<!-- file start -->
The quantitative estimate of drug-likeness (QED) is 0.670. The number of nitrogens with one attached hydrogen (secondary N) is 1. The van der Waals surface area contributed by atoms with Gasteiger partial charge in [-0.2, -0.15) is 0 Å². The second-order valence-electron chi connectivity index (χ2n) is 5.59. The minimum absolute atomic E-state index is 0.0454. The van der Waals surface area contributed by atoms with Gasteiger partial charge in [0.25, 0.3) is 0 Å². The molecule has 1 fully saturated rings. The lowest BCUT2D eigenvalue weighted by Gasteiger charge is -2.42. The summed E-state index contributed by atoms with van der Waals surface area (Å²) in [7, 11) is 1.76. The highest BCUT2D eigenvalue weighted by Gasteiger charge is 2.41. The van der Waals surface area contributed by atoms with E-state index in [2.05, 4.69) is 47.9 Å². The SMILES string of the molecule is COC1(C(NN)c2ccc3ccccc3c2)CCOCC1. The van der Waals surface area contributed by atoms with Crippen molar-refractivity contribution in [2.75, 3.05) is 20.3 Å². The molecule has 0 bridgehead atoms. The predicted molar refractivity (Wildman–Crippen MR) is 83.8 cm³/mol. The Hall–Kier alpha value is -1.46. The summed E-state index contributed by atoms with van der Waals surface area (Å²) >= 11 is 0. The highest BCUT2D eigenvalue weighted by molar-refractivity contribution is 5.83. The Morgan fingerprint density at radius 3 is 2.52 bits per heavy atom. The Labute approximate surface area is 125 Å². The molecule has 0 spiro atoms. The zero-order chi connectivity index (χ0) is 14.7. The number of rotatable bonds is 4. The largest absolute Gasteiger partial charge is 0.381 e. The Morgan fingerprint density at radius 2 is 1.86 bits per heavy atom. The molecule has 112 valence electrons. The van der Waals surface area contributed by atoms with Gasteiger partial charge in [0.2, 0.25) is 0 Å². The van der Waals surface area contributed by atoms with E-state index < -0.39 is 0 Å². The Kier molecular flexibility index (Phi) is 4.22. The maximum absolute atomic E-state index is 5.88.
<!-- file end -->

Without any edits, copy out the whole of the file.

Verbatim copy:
The quantitative estimate of drug-likeness (QED) is 0.670. The number of nitrogens with one attached hydrogen (secondary N) is 1. The van der Waals surface area contributed by atoms with Gasteiger partial charge in [-0.2, -0.15) is 0 Å². The second-order valence-electron chi connectivity index (χ2n) is 5.59. The minimum absolute atomic E-state index is 0.0454. The van der Waals surface area contributed by atoms with Gasteiger partial charge in [0.25, 0.3) is 0 Å². The molecule has 1 fully saturated rings. The lowest BCUT2D eigenvalue weighted by Gasteiger charge is -2.42. The summed E-state index contributed by atoms with van der Waals surface area (Å²) in [7, 11) is 1.76. The highest BCUT2D eigenvalue weighted by Gasteiger charge is 2.41. The van der Waals surface area contributed by atoms with E-state index in [2.05, 4.69) is 47.9 Å². The SMILES string of the molecule is COC1(C(NN)c2ccc3ccccc3c2)CCOCC1. The van der Waals surface area contributed by atoms with Crippen molar-refractivity contribution in [2.75, 3.05) is 20.3 Å². The molecule has 0 bridgehead atoms. The predicted molar refractivity (Wildman–Crippen MR) is 83.8 cm³/mol. The Hall–Kier alpha value is -1.46. The summed E-state index contributed by atoms with van der Waals surface area (Å²) >= 11 is 0. The highest BCUT2D eigenvalue weighted by molar-refractivity contribution is 5.83. The Morgan fingerprint density at radius 3 is 2.52 bits per heavy atom. The Labute approximate surface area is 125 Å². The molecule has 0 spiro atoms. The zero-order chi connectivity index (χ0) is 14.7. The number of rotatable bonds is 4. The largest absolute Gasteiger partial charge is 0.381 e. The Morgan fingerprint density at radius 2 is 1.86 bits per heavy atom. The molecule has 112 valence electrons. The van der Waals surface area contributed by atoms with Gasteiger partial charge in [0.2, 0.25) is 0 Å². The van der Waals surface area contributed by atoms with E-state index < -0.39 is 0 Å². The Kier molecular flexibility index (Phi) is 4.22. The maximum absolute atomic E-state index is 5.88.